Al-Ikhwan’s Last Opportunity?
So far, the Islamic Ikhwan movement in Egypt has not announced whether it will participate in or boycott the local councils elections scheduled by President Husni Mubarak for April 8. Although the Ikhwan have historically adopted the principle of participation in each of the previous elections, recent political developments in Egypt over the past few months indicate a potential clash between the government and the Ikhwan if the latter decided to nominate their figures in those elections. Recent constitutional amendments strictly prohibit participation in any elections on religious basis, not to mention that raising Islamic slogans is no longer acceptable. Hence, the Ikhwan”s famous slogan “Islam is the solution” is no longer usable by any Ikhwan candidates if the movement decided to participate in the elections.
It is no secret that these elections were originally scheduled for 2005 but were suddenly put off by the Ikhwan”s major shocker in the parliamentary elections that year when they won 88 seats at the expense of the ruling National Party and other legitimate parties. Even when the government and its party promoted a variety of reasons to justify delaying the elections, the Ikhwan”s resounding surprise in the parliamentary elections did indeed force the government to search for other means to face off the growing popularity of the movement on the street; hence came the constitutional amendments then the enactment of a number of laws that creates many hurdles before allowing any Ikhwan candidate to start participating against the candidates of the ruling party.
The Ikhwan believe that direct engagement with the public through electoral campaigns and linking the interests of the people with the movement through a variety of commercial, economic and service activities will increase its seats even a few of its leaders, ranks and file paid a hefty price in the form of security campaigns or military tribunals. Despite all this, participation itself may be a goal for the Ikhwan, at least to maintain political presence and attain recognition regardless of the number of seats won.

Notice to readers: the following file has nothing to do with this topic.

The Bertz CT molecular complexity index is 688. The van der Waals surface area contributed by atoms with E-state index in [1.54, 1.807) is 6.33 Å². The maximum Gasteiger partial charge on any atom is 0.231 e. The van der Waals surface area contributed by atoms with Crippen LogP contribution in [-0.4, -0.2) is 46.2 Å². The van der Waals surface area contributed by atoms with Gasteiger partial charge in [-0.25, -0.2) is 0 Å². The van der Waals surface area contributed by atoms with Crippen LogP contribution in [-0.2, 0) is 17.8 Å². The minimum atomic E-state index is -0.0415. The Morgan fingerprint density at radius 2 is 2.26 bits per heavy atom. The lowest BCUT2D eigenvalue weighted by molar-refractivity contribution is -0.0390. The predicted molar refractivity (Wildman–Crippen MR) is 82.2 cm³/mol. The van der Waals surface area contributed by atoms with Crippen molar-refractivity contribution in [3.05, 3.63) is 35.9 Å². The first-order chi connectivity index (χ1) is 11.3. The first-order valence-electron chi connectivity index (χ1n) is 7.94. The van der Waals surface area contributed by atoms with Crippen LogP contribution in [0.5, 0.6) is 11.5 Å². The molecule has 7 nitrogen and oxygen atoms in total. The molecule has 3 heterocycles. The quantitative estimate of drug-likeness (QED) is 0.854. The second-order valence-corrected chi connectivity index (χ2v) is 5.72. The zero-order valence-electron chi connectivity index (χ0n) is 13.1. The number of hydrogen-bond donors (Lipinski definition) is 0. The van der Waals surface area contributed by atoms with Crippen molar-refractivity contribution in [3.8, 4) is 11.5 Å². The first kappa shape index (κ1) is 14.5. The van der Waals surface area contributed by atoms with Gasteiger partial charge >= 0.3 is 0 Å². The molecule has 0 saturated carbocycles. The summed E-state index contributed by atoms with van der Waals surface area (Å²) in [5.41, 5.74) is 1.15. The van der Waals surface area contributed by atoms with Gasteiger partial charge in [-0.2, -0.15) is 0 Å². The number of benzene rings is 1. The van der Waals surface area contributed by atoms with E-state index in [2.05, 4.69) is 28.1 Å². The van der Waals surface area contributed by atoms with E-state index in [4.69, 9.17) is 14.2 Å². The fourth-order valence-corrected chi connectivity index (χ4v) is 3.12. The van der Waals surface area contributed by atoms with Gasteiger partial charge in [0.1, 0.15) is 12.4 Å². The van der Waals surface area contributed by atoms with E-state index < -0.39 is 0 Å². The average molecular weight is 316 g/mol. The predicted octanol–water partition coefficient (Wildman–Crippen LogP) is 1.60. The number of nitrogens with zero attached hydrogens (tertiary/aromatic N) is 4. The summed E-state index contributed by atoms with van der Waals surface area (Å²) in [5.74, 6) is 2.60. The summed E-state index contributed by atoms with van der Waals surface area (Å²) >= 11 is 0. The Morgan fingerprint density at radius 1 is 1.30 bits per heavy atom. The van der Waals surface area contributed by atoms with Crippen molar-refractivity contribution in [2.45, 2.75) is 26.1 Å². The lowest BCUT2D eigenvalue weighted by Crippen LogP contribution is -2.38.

Since the Ikhwan boycotted the parliamentary elections in 1990 as part of an agreement with other political parties and forces in protest of the government”s refusal to their demands of political reforms, the movement has participated in every round of elections since then. Several leading figures within the movement have expressed their conviction that the decision to boycott is an unloaded weapon that may work for the benefit of the government which often ignores the demands of the Ikhwan because the movement does not enjoy legal legitimacy even if it had strong presence on the popular level. By and large, it is most likely that the Ikhwan will participate in the upcoming local elections even if only by a limited number of candidates. This indicates that the struggle between the movement and the government is heading toward another round of escalation. Hence, the campaigns targeting the Ikhwan activists in several provinces over the past few days are nothing but the beginning of more measures that will eventually reach a peak during the elections.
Till now, however, neither the Ikhwan nor the other political forces are aware of the electoral system upon which the parliamentary elections of 2010 will be held and whether this system will allow independents, including the Ikhwan, to participate, and if so, in what percentages vis-à-vis the other parties. Hence the movement may see that the local elections may be its last opportunity to directly exchange contact with the street and the public. The Ikhwan, needless to mention, are not known for missing any opportunities.